“They went back and forth between the line of knowing what normal human empathy is and not knowing what empathy is at all,” recalls Michaela Coel.
During a lecture at the Edinburgh International Television Festival, Michaela Coel revealed that she had been sexually assaulted during the writing of her British comedy Chewing Gum.
The youngest and first non-white industry figure to deliver the James MacTaggart Memorial Lecture in the festival’s 43-year history, the Black Mirror and Chewing Gum star used her platform to talk about the horrific experience for the first time, explaining: “I was working overnight in the company’s offices; I had an episode due at 7 am.”
Coel went on to describe blacking out and coming to consciousness hours later as she worked on the episode. “I took a break and had a drink with a good friend who was nearby. I emerged into consciousness typing season two, many hours later. I was lucky. I had a flashback. It turned out I’d been sexually assaulted by strangers.”
Coel was quick to add that she wasn’t assaulted within the production company’s offices, or by an employee. However, she did address how her producers at Retort, which is owned by FreemantleMedia, reacted when she told them about the incident.
“Overnight, I saw them morph into an anxious team of employers and employees alike; teetering back and forth between the line of knowing what normal human empathy is and not knowing what empathy is at all,” she said
“When there are police involved, and footage, of people carrying your sleeping writer into dangerous places, when cuts are found, when there’s blood … what is your job?”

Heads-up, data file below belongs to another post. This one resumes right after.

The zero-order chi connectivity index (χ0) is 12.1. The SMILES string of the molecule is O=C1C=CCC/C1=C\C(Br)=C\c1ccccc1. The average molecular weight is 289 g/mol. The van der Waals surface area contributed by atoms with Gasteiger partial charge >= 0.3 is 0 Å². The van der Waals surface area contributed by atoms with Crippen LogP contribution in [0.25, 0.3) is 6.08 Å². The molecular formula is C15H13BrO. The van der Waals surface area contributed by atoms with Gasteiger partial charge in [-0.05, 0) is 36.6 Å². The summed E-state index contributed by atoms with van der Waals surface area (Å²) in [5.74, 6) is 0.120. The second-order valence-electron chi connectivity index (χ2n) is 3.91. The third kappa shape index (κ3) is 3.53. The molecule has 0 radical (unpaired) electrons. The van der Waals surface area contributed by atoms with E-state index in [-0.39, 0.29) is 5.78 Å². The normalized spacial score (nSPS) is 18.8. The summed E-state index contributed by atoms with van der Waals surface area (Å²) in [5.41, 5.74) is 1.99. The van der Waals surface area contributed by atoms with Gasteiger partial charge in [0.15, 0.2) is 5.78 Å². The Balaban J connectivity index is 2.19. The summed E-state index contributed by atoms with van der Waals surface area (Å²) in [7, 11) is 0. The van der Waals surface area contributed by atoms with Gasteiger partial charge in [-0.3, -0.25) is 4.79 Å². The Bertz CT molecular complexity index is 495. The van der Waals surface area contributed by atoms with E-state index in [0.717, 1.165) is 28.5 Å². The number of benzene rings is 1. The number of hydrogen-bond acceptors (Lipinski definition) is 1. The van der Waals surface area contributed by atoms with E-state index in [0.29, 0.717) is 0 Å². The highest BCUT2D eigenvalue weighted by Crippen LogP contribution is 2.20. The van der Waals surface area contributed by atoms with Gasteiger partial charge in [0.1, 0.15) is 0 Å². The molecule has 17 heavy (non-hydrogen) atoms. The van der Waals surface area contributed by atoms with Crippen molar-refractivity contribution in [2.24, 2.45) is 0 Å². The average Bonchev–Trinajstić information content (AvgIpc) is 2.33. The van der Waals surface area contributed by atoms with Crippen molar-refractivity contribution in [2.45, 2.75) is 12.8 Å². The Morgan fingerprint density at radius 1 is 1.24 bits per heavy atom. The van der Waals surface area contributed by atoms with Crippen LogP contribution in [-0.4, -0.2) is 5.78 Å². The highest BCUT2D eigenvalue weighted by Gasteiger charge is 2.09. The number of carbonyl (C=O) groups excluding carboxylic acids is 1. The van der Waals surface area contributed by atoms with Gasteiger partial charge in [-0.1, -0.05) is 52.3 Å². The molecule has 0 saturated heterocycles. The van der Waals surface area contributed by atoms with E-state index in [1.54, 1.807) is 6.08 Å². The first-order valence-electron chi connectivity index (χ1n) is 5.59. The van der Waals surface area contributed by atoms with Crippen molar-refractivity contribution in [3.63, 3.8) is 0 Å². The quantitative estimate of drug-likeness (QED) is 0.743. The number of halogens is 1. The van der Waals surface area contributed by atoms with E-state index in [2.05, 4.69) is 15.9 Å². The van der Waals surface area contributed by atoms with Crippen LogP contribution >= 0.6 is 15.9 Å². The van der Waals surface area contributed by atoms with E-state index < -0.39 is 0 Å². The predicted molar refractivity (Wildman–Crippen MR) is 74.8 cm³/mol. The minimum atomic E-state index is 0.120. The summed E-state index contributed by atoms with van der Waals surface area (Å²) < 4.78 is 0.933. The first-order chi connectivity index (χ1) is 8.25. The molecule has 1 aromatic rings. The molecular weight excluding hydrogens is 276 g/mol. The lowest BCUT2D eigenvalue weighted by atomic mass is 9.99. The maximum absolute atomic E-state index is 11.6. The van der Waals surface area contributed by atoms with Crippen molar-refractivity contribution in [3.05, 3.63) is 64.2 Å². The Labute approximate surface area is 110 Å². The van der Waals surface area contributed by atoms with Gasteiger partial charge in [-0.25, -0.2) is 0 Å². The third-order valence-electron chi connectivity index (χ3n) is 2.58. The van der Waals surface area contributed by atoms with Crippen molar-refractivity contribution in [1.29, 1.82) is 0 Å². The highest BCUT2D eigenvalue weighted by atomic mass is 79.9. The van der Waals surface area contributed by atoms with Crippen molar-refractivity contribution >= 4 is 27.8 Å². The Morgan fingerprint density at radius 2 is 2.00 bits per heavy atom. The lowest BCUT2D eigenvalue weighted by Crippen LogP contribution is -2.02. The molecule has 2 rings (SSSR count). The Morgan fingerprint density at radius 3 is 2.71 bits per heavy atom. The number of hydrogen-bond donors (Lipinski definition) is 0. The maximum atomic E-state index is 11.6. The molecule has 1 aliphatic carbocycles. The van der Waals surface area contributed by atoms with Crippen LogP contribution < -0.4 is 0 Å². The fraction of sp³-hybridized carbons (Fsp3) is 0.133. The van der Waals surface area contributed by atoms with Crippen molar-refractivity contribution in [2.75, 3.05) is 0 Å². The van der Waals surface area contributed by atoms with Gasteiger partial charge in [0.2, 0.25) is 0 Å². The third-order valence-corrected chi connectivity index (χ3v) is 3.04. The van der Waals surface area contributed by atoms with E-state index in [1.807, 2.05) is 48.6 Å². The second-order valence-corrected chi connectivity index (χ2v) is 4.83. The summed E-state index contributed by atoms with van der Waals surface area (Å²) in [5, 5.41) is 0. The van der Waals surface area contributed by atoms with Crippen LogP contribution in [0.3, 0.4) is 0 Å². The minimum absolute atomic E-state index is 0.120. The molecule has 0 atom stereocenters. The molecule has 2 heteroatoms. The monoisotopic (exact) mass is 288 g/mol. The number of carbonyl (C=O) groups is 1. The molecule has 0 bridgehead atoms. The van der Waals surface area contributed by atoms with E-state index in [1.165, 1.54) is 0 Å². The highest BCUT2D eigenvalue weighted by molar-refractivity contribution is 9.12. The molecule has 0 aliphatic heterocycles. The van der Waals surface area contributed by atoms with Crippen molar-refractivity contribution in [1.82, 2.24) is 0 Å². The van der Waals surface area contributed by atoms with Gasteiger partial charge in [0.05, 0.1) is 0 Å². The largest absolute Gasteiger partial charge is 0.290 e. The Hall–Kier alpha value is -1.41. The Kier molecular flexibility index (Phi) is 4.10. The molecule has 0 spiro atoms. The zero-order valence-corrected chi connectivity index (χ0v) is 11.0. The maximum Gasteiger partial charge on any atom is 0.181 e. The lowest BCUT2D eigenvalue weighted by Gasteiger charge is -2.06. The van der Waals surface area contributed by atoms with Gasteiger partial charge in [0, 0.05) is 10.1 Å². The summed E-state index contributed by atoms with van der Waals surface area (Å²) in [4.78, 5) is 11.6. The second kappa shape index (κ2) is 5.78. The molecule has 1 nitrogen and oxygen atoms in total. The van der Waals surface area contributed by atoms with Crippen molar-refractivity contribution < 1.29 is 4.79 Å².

Coel said she was “not sure how damaging it would be to the company” to ask to push back her deadline, revealing: “I was lucky, someone was transparent with me: ‘They won’t offer you the break,’ a colleague said, ‘that’s not the way it is, you have to take it.’”
She asked for the deadline to be pushed back and for her employers to be “informed as to why”, and that her request was met. The company also sent her to a private clinic, “a service they offer to staff when in need”, and that they funded her therapy.
Urging production companies to take better care of their young writers, Coel vowed to “try to be my best; to be transparent; and to play whatever part I can, to help fix this house.”
She then challenged her audience: “What part will you play?”
Coel’s speech came hours after the BBC confirmed that she will write and star in a new drama that will explore the issue of sexual consent.
The series, which has a working title of Jan 22nd, will see Coel play Arabella, whose raw and personal experience of consent sits at the heart of the story.
“Like any other experience I’ve found traumatic, it’s been therapeutic to write about it, and actively twist a narrative of pain into one of hope, and even humour,” the actress shared.
“And be able to share it with you, as part of a fictional drama on television, because I think transparency helps.”